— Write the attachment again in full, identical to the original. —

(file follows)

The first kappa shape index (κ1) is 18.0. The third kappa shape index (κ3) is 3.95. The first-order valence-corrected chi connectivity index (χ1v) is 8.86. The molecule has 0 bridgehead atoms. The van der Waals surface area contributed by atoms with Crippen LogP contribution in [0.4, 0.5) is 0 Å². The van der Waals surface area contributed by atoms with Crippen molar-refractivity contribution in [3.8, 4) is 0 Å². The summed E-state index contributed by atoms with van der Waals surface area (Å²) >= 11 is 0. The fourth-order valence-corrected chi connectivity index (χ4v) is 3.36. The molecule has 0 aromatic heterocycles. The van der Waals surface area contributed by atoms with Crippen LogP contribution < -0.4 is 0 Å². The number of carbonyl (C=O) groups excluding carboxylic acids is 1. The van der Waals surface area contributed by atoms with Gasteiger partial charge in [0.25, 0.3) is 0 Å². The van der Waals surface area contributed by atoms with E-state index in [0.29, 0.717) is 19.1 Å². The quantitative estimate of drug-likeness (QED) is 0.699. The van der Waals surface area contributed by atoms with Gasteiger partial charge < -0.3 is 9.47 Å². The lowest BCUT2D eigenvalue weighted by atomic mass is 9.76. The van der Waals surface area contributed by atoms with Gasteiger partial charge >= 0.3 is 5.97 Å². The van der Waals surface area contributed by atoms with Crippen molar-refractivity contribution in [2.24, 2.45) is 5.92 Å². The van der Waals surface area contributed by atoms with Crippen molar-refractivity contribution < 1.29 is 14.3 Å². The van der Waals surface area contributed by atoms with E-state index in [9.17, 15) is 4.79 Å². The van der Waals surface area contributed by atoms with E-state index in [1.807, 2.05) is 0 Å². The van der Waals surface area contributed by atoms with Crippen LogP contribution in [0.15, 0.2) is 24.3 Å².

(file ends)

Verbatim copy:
The first kappa shape index (κ1) is 18.0. The third kappa shape index (κ3) is 3.95. The first-order valence-corrected chi connectivity index (χ1v) is 8.86. The molecule has 0 bridgehead atoms. The van der Waals surface area contributed by atoms with Crippen LogP contribution in [0.4, 0.5) is 0 Å². The van der Waals surface area contributed by atoms with Crippen molar-refractivity contribution in [3.8, 4) is 0 Å². The summed E-state index contributed by atoms with van der Waals surface area (Å²) >= 11 is 0. The fourth-order valence-corrected chi connectivity index (χ4v) is 3.36. The molecule has 0 aromatic heterocycles. The van der Waals surface area contributed by atoms with Crippen LogP contribution < -0.4 is 0 Å². The number of carbonyl (C=O) groups excluding carboxylic acids is 1. The van der Waals surface area contributed by atoms with Gasteiger partial charge in [0.25, 0.3) is 0 Å². The van der Waals surface area contributed by atoms with E-state index in [0.29, 0.717) is 19.1 Å². The quantitative estimate of drug-likeness (QED) is 0.699. The van der Waals surface area contributed by atoms with Gasteiger partial charge < -0.3 is 9.47 Å². The lowest BCUT2D eigenvalue weighted by atomic mass is 9.76. The van der Waals surface area contributed by atoms with Gasteiger partial charge >= 0.3 is 5.97 Å². The van der Waals surface area contributed by atoms with Crippen molar-refractivity contribution in [2.24, 2.45) is 5.92 Å². The van der Waals surface area contributed by atoms with Crippen molar-refractivity contribution < 1.29 is 14.3 Å². The van der Waals surface area contributed by atoms with E-state index in [9.17, 15) is 4.79 Å². The van der Waals surface area contributed by atoms with E-state index in [1.807, 2.05) is 0 Å². The van der Waals surface area contributed by atoms with Crippen LogP contribution in [0.15, 0.2) is 24.3 Å².